And is it not the appropriate work of ministers to promote Sunday schools? Do not all expect it of them? Does it not coincide exactly with their occupation and business? And would it not often open a way for them into the houses and affections of those (for there are such within the bounds of every congregation) who seldom attend the preaching of the Gospel ? What would be the effect of a minister's spending much of his time in bis Sunday schools, talking kindly and faithfully to his dear children, encouraging the timid, leading the inquiring to Jesus? Would it not be of the most desirable kind? A Sunday scholar becomes sick; the pastor hears of it, and kindly visits the little sufferer, talks to him of the love of Jesus, exhorts him to put his trust in Him, prays with him and his afllicted parents, soothes his fears, assists him in preparing to die, sustains his feeble head in the last agonies of failing nature, and closes his fixed, and now sightless, eyes. Oh! will not such kindness open the heart, however long and fast it may have been closed by prejudice, and furnish the opportunity, long desired by the faithful minister, of doing good to the souls of a whole family which had hitherto been without the pale of his influence?

God commands his pastors to care for the lambs of his flock. Our blessed Lord whilst upon the earth did neither despise nor forget them. He tenderly took them into his arms and blessed them. It had been predicted of him, that “ He would carry the lambs in his bosom.” And it was one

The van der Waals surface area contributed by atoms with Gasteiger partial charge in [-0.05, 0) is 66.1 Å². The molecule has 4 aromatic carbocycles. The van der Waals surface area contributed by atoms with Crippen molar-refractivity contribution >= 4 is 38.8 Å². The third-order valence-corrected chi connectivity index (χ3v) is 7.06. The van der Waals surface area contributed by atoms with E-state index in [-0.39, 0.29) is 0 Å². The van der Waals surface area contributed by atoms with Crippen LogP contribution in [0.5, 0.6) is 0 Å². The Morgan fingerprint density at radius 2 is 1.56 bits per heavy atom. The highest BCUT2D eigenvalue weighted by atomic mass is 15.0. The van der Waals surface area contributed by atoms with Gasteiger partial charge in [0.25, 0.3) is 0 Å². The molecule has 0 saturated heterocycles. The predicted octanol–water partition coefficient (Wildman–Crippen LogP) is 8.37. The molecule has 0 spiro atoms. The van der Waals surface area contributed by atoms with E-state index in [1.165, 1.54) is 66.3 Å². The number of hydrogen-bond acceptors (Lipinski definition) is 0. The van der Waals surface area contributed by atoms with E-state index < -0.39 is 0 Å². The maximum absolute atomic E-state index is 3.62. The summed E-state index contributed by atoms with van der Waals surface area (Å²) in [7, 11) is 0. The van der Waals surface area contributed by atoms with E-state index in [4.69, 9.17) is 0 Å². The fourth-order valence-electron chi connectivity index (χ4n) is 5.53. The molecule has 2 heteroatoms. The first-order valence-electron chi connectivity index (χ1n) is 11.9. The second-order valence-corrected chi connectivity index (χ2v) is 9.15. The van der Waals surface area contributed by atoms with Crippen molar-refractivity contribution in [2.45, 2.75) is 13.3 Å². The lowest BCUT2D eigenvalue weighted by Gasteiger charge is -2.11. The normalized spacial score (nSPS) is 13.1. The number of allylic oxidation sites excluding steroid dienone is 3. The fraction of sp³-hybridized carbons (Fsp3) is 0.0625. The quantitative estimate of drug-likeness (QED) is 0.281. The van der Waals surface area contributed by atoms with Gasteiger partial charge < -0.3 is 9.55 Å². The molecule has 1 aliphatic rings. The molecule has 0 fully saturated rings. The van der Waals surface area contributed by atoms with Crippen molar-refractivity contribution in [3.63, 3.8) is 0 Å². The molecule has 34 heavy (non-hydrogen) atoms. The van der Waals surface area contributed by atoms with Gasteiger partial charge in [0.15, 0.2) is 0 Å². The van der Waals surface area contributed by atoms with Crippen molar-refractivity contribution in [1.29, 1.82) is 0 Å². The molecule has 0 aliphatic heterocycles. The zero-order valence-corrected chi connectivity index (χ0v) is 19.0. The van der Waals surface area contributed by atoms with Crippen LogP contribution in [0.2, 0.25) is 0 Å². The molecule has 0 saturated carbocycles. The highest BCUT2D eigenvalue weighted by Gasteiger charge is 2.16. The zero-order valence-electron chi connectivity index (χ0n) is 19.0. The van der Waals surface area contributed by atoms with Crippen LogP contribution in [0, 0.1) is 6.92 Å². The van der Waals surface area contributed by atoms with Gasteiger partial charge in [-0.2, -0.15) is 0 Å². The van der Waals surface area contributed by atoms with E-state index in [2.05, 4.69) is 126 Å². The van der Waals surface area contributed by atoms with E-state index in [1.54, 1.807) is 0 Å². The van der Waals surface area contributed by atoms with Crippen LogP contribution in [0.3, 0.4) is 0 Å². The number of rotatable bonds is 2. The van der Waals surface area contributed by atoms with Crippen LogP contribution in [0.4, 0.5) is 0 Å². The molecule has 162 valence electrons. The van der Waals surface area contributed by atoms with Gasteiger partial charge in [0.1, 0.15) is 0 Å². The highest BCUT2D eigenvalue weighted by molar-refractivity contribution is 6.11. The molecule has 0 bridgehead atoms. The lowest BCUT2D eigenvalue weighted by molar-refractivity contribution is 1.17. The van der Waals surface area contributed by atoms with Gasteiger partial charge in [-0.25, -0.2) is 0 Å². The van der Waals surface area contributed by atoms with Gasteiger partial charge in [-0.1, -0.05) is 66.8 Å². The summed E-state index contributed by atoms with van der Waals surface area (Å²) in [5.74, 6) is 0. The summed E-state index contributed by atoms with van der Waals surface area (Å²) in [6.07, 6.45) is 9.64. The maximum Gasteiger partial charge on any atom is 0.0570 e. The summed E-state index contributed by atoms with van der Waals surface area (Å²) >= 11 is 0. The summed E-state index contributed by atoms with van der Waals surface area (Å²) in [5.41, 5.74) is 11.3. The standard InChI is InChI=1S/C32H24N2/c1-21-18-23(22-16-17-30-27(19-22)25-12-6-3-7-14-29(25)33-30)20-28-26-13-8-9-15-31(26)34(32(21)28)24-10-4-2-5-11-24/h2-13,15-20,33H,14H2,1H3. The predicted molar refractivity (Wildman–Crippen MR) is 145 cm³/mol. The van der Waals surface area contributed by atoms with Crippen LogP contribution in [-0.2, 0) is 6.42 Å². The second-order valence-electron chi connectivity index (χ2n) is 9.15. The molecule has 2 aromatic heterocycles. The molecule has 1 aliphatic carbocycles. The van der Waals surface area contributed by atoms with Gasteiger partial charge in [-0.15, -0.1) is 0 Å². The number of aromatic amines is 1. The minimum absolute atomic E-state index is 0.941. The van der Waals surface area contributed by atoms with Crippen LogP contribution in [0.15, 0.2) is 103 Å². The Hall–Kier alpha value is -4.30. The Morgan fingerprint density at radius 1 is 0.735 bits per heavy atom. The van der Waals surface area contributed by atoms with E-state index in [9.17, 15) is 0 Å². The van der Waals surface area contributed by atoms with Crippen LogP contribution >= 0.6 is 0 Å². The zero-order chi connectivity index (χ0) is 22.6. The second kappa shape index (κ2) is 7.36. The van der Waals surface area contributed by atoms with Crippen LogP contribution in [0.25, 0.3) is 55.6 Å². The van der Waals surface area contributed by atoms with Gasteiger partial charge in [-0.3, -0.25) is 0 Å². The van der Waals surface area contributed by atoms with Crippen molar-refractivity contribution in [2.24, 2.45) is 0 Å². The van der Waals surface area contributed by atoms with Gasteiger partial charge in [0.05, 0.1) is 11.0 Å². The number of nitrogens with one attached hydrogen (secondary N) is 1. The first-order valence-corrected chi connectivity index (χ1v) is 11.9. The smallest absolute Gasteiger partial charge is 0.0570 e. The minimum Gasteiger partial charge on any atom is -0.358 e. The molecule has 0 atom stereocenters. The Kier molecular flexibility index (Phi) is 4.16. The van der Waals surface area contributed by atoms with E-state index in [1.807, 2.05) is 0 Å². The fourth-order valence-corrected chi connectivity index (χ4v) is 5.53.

of his last commands, addressed to one of the most distinguished of his apostles, “ Feed my lambs.” Oh! how blessed will be the lot of that faithful Shepherd who has been the means of saving many of the precious lambs of his flock ! Who will be able to say, at the coming of the Great Shepherd, “Behold I, and the children which God hath given

But how awful will be the condemnation of that unfaithful pastor who now permits the lambs to wander from the fold, on the dark mountains of sin, to become a prey to ravenous wolves ever ready to devour!

This cursory view of the history of Sabbath schools, their importance, and the operations of the American S. S. Union, we design as an introduction to our future labours in this department. Our readers may expect often to find in the succeeding numbers of the Repertory brief reviews of books prepared for the instruction of our youth, and especially such as are written for Sabbath schools.




Every friend of religion, of good morals, and of human happiness must, undoubtedly, have rejoiced to witness the recent triumphs of the Temperance cause. The formation of Temperance Societies in every part of our country, and the zeal manifested by many of these associations in enlightening the public mind, in overcoming prejudices, and in rescuing to all appearance multitudes of the young and the old from the jaws of that monster which is daily swallowing up thousands ;-cannot be contemplated by any benevolent man without heartfelt pleasure; without cordial thankfulness to that God who has put it into the heart of his people to take these measures, and who has been pleased thus far to crown them with an abundant blessing:

It is also the firm opinion of the writer of this article, that

the plan upon which all Temperance Societies ought to be formed—the only wise and efficient plan, is that of total abslinence from ardent spirits, unless when prescribed by a physician as a medicine; and a physician, too, who is not himself a tippler. The idea of parleying or treating with such an insidious enemy is as hopeless as it is criminal.